This premise - of a school of kids kept separate from a post-apocalyptic world - has been explored in several teen novels (Eve by Anna Carey comes immediately to mind), but it's the ending of this story that makes it unique.

**** "Gods of the Dimming Night" by Greg van Eekhout - It's the third winter without a summer in San Diego, and 17 year old Edward is out begging for work to help his family survive when he sees the flyer for a NorseCODE medical study that pays well.

Interesting use of Norse mythology.  I liked the author's definition of heroism at the end.

*** "Next Door" by Rahul Kanakia - Aakash's family squats in the garage of a family of strangers.  But unlike most of the strangers who wear implants, this father and son are aware of the hoards of street people around them.  When Aakash and his boyfriend see the son of his stranger family trying to break into the conservatory, they wonder if their dream of having their own pest free place to squat is finally within reach.

A very unique dystopian world, with gross overcrowding and a huge bedbug problem.  Definitely not a world I'd want to live in.  The story's a little bittersweet with an open ending.

*** "Good Girl" by Malinda Lo - Kyle looks pureborn despite her mixed blood, allowing her to live above ground.  She meets Nix in a basement leading to the tunnels to ask if her brother, who disappeared the previous year, lives there now, and finds something unexpected.

Another bittersweet story about forbidden love and survival in dangerous circumstances.  Well written but the ending's a little depressing.

*** "A Pocket Full of Dharma" by Paolo Bacigalupi - Wang Jun is a beggar boy in old Chengdu.  When he's witness to a murder, he ends up with an object that men will kill - and die - for.

Kind of long, the story moves around a lot, with Wang meeting up with various people, trying to figure out what to do with the object.  Very little is told about the interesting living architecture that is slowly growing over the city into luxury housing or the plague that crippled the boy.  Still, it has its moments.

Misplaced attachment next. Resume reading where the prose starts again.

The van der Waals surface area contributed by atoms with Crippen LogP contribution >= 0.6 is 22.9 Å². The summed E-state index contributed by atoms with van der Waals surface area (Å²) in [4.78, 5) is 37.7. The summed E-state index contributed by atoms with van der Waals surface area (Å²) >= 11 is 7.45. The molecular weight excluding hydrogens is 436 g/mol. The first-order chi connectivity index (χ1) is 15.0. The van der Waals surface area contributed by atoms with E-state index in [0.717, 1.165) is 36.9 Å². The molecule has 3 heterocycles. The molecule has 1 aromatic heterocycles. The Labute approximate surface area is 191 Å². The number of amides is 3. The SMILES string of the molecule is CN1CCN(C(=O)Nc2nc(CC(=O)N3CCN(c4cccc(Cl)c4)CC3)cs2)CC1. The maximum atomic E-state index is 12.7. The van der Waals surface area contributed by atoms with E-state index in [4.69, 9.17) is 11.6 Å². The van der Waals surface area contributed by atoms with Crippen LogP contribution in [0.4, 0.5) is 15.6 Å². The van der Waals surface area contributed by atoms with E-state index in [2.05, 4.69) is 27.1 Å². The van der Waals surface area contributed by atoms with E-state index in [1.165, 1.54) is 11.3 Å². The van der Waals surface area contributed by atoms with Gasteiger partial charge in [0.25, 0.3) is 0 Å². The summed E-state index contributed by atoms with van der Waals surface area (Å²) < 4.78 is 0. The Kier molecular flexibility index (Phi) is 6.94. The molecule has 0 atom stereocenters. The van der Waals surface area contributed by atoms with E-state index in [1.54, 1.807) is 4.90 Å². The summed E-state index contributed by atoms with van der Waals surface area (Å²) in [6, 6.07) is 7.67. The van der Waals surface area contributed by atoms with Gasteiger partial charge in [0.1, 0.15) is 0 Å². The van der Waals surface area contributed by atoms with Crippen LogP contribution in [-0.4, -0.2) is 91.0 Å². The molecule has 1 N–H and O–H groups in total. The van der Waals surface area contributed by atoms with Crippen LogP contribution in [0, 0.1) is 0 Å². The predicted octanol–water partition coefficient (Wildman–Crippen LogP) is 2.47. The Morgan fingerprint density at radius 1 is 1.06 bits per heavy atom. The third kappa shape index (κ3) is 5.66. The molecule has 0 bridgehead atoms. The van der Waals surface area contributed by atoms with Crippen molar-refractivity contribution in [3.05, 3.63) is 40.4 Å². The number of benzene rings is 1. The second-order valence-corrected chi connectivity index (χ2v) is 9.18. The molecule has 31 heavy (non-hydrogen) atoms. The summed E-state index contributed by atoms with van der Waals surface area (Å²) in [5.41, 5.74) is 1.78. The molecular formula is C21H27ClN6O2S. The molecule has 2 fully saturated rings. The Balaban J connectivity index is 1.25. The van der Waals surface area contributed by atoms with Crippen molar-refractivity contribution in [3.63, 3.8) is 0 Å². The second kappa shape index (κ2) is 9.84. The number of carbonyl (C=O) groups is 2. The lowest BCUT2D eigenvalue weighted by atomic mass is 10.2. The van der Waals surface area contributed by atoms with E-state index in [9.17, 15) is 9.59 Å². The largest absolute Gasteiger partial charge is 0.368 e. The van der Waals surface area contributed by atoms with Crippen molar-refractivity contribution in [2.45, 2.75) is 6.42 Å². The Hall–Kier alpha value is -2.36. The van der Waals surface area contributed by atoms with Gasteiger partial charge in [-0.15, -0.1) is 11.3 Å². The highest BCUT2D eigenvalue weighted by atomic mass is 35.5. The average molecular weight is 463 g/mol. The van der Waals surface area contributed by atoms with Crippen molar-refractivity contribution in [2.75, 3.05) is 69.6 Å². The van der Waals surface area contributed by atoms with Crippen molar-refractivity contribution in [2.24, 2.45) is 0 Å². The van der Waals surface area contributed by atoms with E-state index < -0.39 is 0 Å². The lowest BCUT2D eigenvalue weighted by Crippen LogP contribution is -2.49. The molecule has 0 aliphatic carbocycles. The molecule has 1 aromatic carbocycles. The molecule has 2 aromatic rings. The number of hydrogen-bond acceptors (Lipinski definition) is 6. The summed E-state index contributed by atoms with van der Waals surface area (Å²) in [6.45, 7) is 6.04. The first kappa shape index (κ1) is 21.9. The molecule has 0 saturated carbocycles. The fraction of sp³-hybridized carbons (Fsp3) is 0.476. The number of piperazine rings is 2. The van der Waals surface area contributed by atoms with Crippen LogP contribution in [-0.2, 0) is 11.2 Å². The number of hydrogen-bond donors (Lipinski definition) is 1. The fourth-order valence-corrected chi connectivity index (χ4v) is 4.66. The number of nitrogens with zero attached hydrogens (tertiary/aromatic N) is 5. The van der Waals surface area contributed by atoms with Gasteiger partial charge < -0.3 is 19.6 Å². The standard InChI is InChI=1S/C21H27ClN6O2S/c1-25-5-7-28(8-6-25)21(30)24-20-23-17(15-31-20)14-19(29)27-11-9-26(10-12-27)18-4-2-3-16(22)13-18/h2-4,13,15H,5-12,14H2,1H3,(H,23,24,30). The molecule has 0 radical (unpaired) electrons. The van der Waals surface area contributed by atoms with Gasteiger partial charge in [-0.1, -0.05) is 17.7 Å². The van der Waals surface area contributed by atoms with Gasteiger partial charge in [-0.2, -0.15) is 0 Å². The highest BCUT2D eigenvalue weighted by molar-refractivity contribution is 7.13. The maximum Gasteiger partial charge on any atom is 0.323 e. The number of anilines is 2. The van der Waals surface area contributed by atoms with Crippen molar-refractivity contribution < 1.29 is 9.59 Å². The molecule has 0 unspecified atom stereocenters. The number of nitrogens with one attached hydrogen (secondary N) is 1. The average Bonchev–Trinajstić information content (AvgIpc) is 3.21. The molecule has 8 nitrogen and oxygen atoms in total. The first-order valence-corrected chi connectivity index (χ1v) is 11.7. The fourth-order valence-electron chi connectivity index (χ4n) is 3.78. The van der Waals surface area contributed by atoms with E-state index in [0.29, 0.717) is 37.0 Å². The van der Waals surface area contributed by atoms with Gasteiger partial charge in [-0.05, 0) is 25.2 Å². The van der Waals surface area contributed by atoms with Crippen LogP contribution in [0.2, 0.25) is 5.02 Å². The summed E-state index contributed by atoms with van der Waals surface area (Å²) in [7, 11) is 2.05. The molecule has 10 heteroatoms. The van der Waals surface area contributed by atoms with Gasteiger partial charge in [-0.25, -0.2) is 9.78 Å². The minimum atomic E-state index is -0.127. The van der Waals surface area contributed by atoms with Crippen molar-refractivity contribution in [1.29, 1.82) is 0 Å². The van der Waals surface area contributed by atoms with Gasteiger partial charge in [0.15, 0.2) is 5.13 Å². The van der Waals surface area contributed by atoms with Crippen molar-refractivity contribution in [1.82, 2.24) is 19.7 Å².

*** "Blue Skies" by Cindy Pon - The unnamed narrator kidnaps a you girl for ransom.  You, the haves, live in helmeted suits, with purified oxygen, water and food.  This provides them longer lifespans than the rest of the human race.  

The story ends a bit abruptly, but I found the characters very interesting and the have/want conflict familiar, if taken to extremes.

**** "What Arms to Hold Us" by Rajan Khanna - Ravi drives a golly, a mechanical mining machine controlled via a crown powered by the mineral they're digging, primosite.  But Ravi dreams of someday moving on from the mines, like his older brother.

Minimal world building doesn't detract from the emotional punch of this story or the hopeful ending.

**** "Solitude" by Ursula K. Le Guin - Serenity's mother is a scientist who, when the inhabitants of Eleven-Soro prove to be enigmas to the previous Observers, decides to use her children as a means of learning how the society works.  Growing up as one of the natives, Serenity has more of a connection to her new home than her mother's people.

This is a great story about learning from other cultures and accepting that one people's way of seeing the world isn't every people's way of doing so.  It's a longer story and while it covers a lot of time, it's interesting for its characters and world building.